Federal law enforcement officials familiar with the matter say Operation Wide Receiver began in 2006 after the agency received information about a suspicious purchase of firearms. The investigation concluded in 2007 without any charges being filed.
After Obama took office, the Justice Department reviewed Wide Receiver and discovered that ATF had permitted guns to be transferred to suspected gun traffickers, according to the officials, who spoke on condition of anonymity because the practice is under investigation by Congress and the Justice Department inspector general's office.
In a statement, Grassley, the ranking Republican on the Senate Judiciary Committee, said that "whether it's Operation Fast and Furious, Operation Wide Receiver, or both, it's clear that guns were walked, and people high in the Justice Department knew about it. There's no excuse for walking guns, and if there are more operations like this, Congress and the American people need to know."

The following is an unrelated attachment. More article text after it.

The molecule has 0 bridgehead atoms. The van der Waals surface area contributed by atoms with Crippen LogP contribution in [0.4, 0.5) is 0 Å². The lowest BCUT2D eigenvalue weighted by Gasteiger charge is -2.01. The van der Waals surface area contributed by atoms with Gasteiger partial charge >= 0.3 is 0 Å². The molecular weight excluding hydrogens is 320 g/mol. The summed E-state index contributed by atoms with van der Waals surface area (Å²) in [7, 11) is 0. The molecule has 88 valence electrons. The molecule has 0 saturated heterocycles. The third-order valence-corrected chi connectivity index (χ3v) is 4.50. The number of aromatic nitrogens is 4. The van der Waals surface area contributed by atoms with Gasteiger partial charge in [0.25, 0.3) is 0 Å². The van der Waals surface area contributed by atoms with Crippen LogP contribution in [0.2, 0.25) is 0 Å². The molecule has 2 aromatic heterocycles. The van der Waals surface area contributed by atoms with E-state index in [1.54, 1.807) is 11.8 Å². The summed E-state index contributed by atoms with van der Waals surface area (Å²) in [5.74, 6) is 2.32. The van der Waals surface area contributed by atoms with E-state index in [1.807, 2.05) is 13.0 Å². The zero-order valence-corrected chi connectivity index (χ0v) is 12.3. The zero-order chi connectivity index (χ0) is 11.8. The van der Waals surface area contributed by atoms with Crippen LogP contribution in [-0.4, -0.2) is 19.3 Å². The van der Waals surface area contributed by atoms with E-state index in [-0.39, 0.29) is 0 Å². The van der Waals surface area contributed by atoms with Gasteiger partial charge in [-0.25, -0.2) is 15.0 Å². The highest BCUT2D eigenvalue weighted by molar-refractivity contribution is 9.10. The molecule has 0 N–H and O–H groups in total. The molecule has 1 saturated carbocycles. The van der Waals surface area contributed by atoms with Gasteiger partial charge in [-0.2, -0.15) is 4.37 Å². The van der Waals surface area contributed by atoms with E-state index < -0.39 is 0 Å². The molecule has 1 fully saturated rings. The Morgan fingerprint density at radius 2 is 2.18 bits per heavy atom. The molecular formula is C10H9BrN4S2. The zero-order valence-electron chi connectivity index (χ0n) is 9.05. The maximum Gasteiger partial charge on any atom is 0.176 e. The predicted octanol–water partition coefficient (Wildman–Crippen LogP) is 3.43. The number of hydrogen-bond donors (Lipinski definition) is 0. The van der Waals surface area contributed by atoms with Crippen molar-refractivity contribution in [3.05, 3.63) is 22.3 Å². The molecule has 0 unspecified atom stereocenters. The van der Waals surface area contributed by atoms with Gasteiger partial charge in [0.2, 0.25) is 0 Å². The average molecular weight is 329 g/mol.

Following the discovery that agents in Tucson let the guns "walk," a tactic which has long been against Justice Department policy, the department under Obama decided to bring charges against those who had come under investigation in 2006.
To date in Wide Receiver, nine people have been charged with making false statements in acquisition of firearms and illicit transfer, shipment or delivery of firearms. Two of the nine defendants have pleaded guilty and a plea hearing is scheduled for Oct. 13 for two other defendants.Don't count Perry out just yet
ATF has released the details of a house-cleaning at headquarters ordered by the new acting director in the wake of the operation.
ATF today released a list of eleven senior staff changes made today by Acting Director B. Todd Jones, which, he is making clear, is a reaction to the bureau's Fast and Furious operation.
Jones, who's also the U.S. attorney in Minnesota, told reporters at ATF this afternoon that he has put an entirely new executive team in place, "to move ATF forward in its mission to fight violent crime and protect the American people."
Among the changes are new people in the following jobs: deputy director, assistant director for field operations, assistant director for intelligence, assistant director of the office of professional responsibility, assistant director of the office of management, and deputy chief counsel.
Jones was recently appointed to lead ATF following the departure of the former Acting Director Ken Melson, who was urged out by Holder.